The problem that many professionals encounter in describing Stendhal syndrome as its own psychiatric disorder is that its symptoms are so difficult to distinguish from those of the more general ailments that commonly affect tourists. “Sometimes at the Uffizi some visitors have heart attacks or feel sick,” said Cristina de Loreto, a psychotherapist who lives and works in Florence. “But it could just be being in an enclosed space with hundreds of other people. It could be agoraphobia, not Botticelli.”
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An emotional reaction to art, she said, does not constitute a psychiatric disorder, even if it causes or contributes to distressing or dangerous symptoms. “The moment you observe a work of art, there are specific areas of the brain that activate – it’s like when you see a handsome man or a beautiful woman – but it is not enough to say that it is ‘is a syndrome. It is not yet validated. , and you can’t find it in the DSM-5, our manual on mental disorders. “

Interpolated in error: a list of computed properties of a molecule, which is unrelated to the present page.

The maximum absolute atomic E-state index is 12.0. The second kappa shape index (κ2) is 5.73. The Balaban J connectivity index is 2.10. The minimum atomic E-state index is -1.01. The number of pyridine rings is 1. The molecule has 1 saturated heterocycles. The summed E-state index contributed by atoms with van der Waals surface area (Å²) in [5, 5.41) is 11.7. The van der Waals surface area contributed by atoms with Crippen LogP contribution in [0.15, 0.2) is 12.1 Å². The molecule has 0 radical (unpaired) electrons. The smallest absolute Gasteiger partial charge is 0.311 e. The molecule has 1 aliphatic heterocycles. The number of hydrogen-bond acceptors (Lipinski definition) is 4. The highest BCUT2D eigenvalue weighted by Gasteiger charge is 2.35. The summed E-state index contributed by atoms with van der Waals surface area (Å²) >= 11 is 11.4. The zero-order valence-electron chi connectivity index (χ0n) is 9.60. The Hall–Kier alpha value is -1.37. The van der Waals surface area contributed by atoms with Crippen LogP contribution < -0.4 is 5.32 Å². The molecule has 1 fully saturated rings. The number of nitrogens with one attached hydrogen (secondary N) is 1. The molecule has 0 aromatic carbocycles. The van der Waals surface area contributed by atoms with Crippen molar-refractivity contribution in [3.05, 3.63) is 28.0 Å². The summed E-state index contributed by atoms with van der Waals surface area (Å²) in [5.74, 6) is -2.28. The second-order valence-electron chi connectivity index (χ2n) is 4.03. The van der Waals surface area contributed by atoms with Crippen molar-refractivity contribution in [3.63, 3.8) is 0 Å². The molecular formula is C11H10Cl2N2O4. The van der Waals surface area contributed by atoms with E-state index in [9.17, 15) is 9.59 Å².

Di Loreto believes that something else may be at stake: that tourists’ expectations of Florence are so high, fueled by the ubiquity of her works of art in various media, that everything becomes too difficult when ‘they finally visit her. “Perhaps this is a self-fulfilling prophecy, which makes some tourists feel something in the air in Florence,” she said.
In this regard, Stendhal syndrome may be linked to Jerusalem syndrome, which sees visitors to this holy city sink into psychotic religious or messianic delusions; and Paris syndrome, which causes acute psychiatric symptoms in tourists when they find that the French capital does not meet their unrealistic expectations.
Stendhal’s own words – “a kind of ecstasy of the idea to be in Florence “- seem to give credence to this theory. Perhaps a self-fulfilling prophecy is also at play in the media coverage of suspected cases of Stendhal syndrome, like that of Olmastroni – reporters, enchanted by the romantic idea of becoming “sick art”, diagnose people from afar.